UK ports set for worst freight volumes in 38 years

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A new report by Drewry, published yesterday by UKMPG, forecasts that 2021 will see ports in the UK collectively record their worst freight volumes since 1983. Although volumes are predicted to grow between now and 2026, a return to pre-pandemic levels is not on the cards as it is thought increasing levels of decarbonisation will lead to less oil being shipped into ports.

UK ports set for worst freight volumes in 38 years
Photo: Les Chatfield / Flickr / CC BY 2.0

The good news in the forecast is that most cargo types are forecast to see a return to pre pandemic levels in 2022 and into 2023. However, the report also states that the pandemic, as well as further decarbonisation policy and behaviour measures, shall accelerate the decline in fossil fuel related cargo volumes.

Drewry forecasts that these cargo types shall remain substantially lower than pre-pandemic levels throughout the 2021-2026 forecast period. According to the analysts, this significant fall in oil and oil related volumes equates to a 4% drop in 2026 vs 2019 in tonnes terms, despite increases in other cargo types such as a 13% increase in container and 7% for unaccompanied freight ferry volumes, plus a near term bounce for construction products.

Brexit was also mentioned in the report as having an impact:

“Brexit is also a factor as, despite an element of normalisation, the one-off impact of trade adjustment helps drive a slight shift from EU to non-EU trade volumes and border frictions contribute to the continuing shift from accompanied to unaccompanied freight volumes for EU trade, reads UKMPG’s release.”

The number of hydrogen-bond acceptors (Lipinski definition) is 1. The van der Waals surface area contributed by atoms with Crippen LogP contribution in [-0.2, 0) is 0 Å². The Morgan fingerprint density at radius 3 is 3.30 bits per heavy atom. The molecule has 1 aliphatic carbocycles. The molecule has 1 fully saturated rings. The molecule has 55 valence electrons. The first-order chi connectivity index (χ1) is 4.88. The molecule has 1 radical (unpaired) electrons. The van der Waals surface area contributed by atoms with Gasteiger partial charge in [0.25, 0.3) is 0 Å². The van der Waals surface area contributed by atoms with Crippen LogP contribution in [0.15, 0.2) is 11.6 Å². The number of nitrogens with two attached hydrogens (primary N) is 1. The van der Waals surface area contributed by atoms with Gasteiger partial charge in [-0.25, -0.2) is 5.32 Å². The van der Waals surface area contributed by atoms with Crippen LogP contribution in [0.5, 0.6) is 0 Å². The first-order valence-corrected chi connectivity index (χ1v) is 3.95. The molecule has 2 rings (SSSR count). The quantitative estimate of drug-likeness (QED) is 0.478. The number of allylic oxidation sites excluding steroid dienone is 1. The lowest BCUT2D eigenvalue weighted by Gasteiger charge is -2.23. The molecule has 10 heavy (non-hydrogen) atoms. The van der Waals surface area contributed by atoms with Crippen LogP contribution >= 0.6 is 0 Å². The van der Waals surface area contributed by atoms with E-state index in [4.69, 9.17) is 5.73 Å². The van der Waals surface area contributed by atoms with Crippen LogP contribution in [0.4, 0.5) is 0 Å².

Nevertheless, Drewry believes the pandemic, as well as the decarbonisation trend has accelerated during it, has had by far the greatest influence on volumes.

The decarbonisation process nonetheless offers opportunities too in the shape of new fuels and services, as the UKMPG release highlights:

“Beyond the forecast period, this strategic reshaping of the cargo landscape is expected to continue with ongoing challenges for traditional energy products, a significant requirement for port operators to investment in zero emissions infrastructure but also opportunities from new fuels and services, such as hydrogen and carbon capture and storage respectively. Post the pandemic bounce back, the return to a modest aggregate outlook means ports will continue to look to growth sub sectors but also, crucially, volume light activities and services to grow value.”

Commenting on the Drewry forecast, Tim Morris, Chief Executive of the UK Major Ports Group, said:

“There’s no doubt it’s been a challenging period for some freight cargoes. The shocks of the pandemic have compounded long term structural change. But it’s testament to the resilience of ports that they’ve not only kept 95% of U.K. trade flowing but also kept investing for the long term.”

Morris continued:

“Whilst it’s encouraging to see volumes bounce back, ports will need to continue to adapt and invest for the new, increasingly post carbon, mix of freight and cargo. There are challenges both to invest in plant and equipment and in terms of the freight mix itself. But there are also important opportunities from new cargoes and services.”

The UK Major Ports Group Chief Executive concluded:

“Ports are responding to the outlook by developing their businesses in higher growth categories like containers and unaccompanied trailers and through investment in ‘volume light’ activities like green energy and logistics. Across all these developments ports continue to be vital engines for jobs and prosperity, ‘levelling up’ in action all around the UK coast.”

Photo: Les Chatfield / Flickr / CC BY 2.0

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